INTO THE SCREEN.
           Calculating Torque
• The magnitude of the torque is proportional to
  that of the force and moment arm, and torque is
  at right angles to plane established by the force
  and moment arm vectors. What does that sound
  like?
• =rF
  –  : torque
  – r: moment arm (from point of rotation to point of
    application of force)
  – F: force
                                                           Practice Problem
A 1.0-kg wheel of 25-cm radius is at rest on a fixed axis. A force of 0.45 N is applied
tangent to the rim of the wheel for 5 seconds.
a) After this time, what is the angular velocity of the wheel?
b)Through what angle does the wheel rotate during this 5 second period?
Rotational Inertia Calculations

  • I = Smr2 (for a system of particles)
  • I =  dm r2 (for a solid object)
  • I = Icm + m h2 (parallel axis theorem)
    – I: rotational inertia about center of mass
    – m: mass of body
    – h: distance between axis in question and
      axis through center of mass
                                                         Sample Problem
• A 2.0-kg mass and a 3.0-kg mass are mounted on opposite ends a 2.0-m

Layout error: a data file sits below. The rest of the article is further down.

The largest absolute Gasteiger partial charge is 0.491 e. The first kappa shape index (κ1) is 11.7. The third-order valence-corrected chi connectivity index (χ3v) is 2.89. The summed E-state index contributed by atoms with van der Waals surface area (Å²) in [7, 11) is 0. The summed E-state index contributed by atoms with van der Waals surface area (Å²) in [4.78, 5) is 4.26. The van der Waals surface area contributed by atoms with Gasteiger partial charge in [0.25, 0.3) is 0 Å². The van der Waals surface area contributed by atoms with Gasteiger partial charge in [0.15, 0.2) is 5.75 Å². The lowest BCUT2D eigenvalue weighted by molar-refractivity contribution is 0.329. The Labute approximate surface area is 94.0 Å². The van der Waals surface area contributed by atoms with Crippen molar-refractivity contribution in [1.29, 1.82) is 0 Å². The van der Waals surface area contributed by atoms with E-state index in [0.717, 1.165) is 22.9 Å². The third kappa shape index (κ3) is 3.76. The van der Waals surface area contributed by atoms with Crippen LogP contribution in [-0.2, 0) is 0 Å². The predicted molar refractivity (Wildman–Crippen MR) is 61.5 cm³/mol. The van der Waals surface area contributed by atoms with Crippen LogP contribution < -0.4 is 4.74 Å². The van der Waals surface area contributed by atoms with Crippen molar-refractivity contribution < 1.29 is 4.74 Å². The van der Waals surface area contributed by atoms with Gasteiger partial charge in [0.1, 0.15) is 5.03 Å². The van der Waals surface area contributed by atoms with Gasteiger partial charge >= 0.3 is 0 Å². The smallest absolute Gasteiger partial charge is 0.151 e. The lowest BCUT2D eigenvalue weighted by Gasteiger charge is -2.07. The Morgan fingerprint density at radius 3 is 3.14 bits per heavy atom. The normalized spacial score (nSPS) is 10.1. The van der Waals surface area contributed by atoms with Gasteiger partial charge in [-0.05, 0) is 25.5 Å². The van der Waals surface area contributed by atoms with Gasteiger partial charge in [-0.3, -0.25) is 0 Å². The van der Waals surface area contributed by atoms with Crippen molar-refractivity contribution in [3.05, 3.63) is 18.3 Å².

long rod of negligible mass. What is the rotational inertia about the center of
  the rod and about each mass, assuming the axes of rotation are
  perpendicular to the rod?
                                                  Practice Problem

Derive the rotational inertia of a long thin rod of length L and mass M
     about the center.
                                                  Practice Problem

Derive the rotational inertia of a long thin rod of length L and mass M
     about a point 1/3 from one end
a)   using integration of I =  r2 dm
b)   using the parallel axis theorem and the rotational inertia of a rod
     about the center.
                                                      Practice Problem
Derive the rotational inertia of a ring of mass M and radius R about the
center using the formula I =  r2 dm.
        Angular Momentum
• Angular momentum is a quantity that tells
  us how hard it is to change the rotational
  motion of a particular spinning body.
• Objects with lots of angular momentum
  are hard to stop spinning, or to turn.
• Objects with lots of angular momentum
  have great orientational stability.
Angular Momentum of a particle

• For a single particle with known
  momentum, the angular momentum can